Magazine article Phi Kappa Phi Forum

A Bitter Taste in a Banker's Mouth

Magazine article Phi Kappa Phi Forum

A Bitter Taste in a Banker's Mouth

Article excerpt

The dishonor that hovers over the U.S. banking industry from the 2008 financial crisis remains difficult for professionals like me to swallow. I still have trouble digesting a seemingly friendly exchange I had some months ago with an elderly couple about the fallout. The husband, wife in tow, approached me while I was eating a weekday lunch at a sandwich shop in my hometown of Augusta, Ga., to settle a debate: Was I a preacher or a banker?

My conservative navy pinstripe suit, I surmise, prompted their assumptions. The husband felt certain I was a banker, one who had once worked for Wachovia. The wife stepped forward to counter, "I thought you looked too nice to be a banker.''

I responded courteously, as etiquette ranks high in my field, that he was right on both counts.

"You see there, honey," the husband declared, "I told you he was one of those bankers."

I smiled tightly. Then 1 thanked the wife for the (backhanded) compliment. Why, I asked, did she think I resembled a preacher? "Because," she asserted, "you look too honest to be a banker."

I chuckled as much as I could and reassured her that I had been an honest banker in Augusta for 28 years. The perception of bankers changed after the scandal, I observed. They agreed. We parted kindly but I lost my appetite.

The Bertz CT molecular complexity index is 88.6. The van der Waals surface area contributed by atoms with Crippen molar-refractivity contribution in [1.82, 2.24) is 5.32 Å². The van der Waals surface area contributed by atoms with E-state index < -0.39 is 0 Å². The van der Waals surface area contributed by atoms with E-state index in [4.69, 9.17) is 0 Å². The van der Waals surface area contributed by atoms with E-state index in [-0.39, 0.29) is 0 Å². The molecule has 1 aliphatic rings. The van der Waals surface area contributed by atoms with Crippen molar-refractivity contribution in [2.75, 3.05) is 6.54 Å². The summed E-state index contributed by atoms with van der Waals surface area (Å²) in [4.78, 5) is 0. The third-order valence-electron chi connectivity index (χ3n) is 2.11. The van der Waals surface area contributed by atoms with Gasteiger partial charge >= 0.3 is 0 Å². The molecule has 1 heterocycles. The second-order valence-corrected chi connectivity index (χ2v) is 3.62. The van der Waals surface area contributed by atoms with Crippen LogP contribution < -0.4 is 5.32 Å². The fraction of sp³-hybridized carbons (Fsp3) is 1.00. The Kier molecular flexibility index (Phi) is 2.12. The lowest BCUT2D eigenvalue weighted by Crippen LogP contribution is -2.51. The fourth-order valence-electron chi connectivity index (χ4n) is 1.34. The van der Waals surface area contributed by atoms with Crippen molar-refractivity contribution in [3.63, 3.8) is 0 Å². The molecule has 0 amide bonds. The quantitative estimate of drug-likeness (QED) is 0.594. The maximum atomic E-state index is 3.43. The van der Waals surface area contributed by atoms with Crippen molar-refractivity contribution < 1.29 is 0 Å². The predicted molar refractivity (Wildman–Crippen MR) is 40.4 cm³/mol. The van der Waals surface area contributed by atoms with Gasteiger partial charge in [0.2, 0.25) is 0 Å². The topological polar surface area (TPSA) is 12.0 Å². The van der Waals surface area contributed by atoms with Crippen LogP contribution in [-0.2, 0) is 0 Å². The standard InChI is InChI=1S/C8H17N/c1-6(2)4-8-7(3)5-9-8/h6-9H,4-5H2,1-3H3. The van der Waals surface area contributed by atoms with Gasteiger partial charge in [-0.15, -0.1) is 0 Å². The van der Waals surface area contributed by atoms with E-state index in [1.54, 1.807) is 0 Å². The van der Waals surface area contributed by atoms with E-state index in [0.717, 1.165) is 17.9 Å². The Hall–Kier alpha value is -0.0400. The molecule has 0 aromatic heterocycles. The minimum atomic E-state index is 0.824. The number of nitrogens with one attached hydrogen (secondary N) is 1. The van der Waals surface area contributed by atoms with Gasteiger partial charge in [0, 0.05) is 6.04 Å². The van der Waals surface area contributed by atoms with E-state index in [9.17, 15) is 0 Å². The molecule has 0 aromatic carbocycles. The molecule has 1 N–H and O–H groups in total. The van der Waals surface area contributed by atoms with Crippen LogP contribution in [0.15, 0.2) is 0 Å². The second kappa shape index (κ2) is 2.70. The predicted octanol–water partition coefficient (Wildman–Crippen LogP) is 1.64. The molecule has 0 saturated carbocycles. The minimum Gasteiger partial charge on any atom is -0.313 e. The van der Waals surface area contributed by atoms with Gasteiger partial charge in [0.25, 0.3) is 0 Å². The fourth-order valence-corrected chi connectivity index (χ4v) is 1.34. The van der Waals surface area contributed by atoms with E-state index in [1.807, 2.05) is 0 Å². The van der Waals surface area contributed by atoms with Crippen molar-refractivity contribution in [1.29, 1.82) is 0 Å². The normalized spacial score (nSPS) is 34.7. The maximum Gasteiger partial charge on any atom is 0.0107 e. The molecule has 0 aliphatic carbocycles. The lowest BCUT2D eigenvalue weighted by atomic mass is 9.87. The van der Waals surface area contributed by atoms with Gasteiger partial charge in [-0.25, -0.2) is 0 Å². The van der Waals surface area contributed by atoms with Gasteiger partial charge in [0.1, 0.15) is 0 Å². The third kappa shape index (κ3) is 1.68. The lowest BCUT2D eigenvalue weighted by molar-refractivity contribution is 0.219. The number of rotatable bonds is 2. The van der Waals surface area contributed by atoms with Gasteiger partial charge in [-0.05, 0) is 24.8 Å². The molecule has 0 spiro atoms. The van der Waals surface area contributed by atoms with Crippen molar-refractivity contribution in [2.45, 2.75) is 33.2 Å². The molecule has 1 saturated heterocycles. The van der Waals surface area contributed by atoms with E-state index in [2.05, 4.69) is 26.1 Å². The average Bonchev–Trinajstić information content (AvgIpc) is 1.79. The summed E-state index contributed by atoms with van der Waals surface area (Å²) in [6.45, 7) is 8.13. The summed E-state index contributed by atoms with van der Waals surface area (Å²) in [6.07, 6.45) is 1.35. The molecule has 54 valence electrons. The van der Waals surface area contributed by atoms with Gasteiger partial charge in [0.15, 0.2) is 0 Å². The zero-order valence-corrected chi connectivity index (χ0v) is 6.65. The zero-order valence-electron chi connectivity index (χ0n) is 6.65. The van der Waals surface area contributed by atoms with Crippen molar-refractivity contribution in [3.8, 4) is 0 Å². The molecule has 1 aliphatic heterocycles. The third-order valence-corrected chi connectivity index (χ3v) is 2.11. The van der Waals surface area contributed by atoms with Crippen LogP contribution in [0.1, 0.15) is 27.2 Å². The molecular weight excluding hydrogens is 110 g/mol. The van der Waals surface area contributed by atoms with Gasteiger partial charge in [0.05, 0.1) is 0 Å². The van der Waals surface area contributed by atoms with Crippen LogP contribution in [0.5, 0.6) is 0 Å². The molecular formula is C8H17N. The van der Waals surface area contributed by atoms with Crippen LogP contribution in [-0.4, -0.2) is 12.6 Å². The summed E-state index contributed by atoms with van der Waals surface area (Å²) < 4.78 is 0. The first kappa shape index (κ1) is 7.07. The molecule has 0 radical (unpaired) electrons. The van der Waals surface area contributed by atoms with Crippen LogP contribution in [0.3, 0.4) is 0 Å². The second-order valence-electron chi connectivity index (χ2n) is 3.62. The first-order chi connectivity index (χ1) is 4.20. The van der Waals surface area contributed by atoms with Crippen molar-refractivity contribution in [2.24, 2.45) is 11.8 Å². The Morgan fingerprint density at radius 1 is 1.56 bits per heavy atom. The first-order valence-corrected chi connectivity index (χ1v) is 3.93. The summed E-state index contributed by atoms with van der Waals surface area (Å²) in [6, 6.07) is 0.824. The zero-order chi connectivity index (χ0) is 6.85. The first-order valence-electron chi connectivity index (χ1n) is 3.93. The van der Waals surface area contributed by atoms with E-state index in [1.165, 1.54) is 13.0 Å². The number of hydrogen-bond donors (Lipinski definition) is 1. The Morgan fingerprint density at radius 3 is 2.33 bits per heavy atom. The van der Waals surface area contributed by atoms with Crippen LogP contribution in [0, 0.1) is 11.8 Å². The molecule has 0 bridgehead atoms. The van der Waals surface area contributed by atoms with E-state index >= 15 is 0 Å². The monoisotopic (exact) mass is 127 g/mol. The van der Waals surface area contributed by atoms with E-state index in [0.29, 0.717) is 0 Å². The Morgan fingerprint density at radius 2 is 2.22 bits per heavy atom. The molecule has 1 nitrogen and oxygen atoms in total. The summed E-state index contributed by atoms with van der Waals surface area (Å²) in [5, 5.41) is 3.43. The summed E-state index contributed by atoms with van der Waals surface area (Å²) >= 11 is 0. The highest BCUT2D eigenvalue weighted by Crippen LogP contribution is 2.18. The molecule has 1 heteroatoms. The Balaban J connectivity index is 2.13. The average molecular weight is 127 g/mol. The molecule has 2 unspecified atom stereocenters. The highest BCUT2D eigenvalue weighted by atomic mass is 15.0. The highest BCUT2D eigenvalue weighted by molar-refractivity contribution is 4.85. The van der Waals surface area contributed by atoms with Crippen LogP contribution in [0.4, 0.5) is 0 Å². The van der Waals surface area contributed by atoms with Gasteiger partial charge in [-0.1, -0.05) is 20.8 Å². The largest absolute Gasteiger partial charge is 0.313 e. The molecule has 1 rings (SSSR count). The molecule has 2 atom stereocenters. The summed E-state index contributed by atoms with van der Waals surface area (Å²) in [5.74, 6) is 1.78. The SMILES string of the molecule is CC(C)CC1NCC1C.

I don't mean to brag, but my reputation precedes me as a business leader. I never imagined that my honor and integrity would be questioned because of my occupation!

Every bank I have worked for enforces a strict code of ethics: First Atlanta Bank, Wachovia and Bank of America, and community-based First Citizens Bank and Savannah River Banking Co. So do all other banks in the U.S. And three years before the 2008 financial crisis, the Federal Deposit Insurance Corporation, in "Corporate Codes of Conduct: Guidance on Implementing an Effective Ethics Program," reminded bank officials of the importance of complying with applicable laws and insisting on scrupulous morality. Banks strive to be beyond reproach.

True, a few institutions ignored regulations and broke laws around the financial crisis and the resulting Great Recession. For instance, the FDIC's lawsuit against Kerry K. Killinger, longtime CEO of Washington Mutual, which in September 2008 became the largest bank failure in U.S. history at $307 billion in assets, contended that he and lieutenants went on a "lending spree" in what they knew was a housing market bubble and "focused on short-term gains to increase their own compensation, with reckless disregard for WaMu's long-term safety and soundness." WaMu's assets were sold to JPMorgan Chase for $1.9 billion, 9,200 jobs were cut, and 56,000 shareholders were left with nothing. And Richard S. Fuld, CEO of Lehman Brothers from 1994 to its $619 billion bankruptcy and collapse in September 2008, also heedlessly guided the investment firm into the rapidly expanding real estate bubble. Portfolio magazine put The Gorilla, as Fuld was nicknamed for his competitiveness, at the top of its 2009 list of worst CEOs of all time, describing him as "belligerent and unrepentant" about the loss of 25.000 jobs and tens of billions of dollars to shareholders and creditors. Portfolio noted that unlike Fuld, even Bernie Madoff, the infamous investment manager arrested in December 2008 for running a $65 billion Ponzi scheme on 16. …

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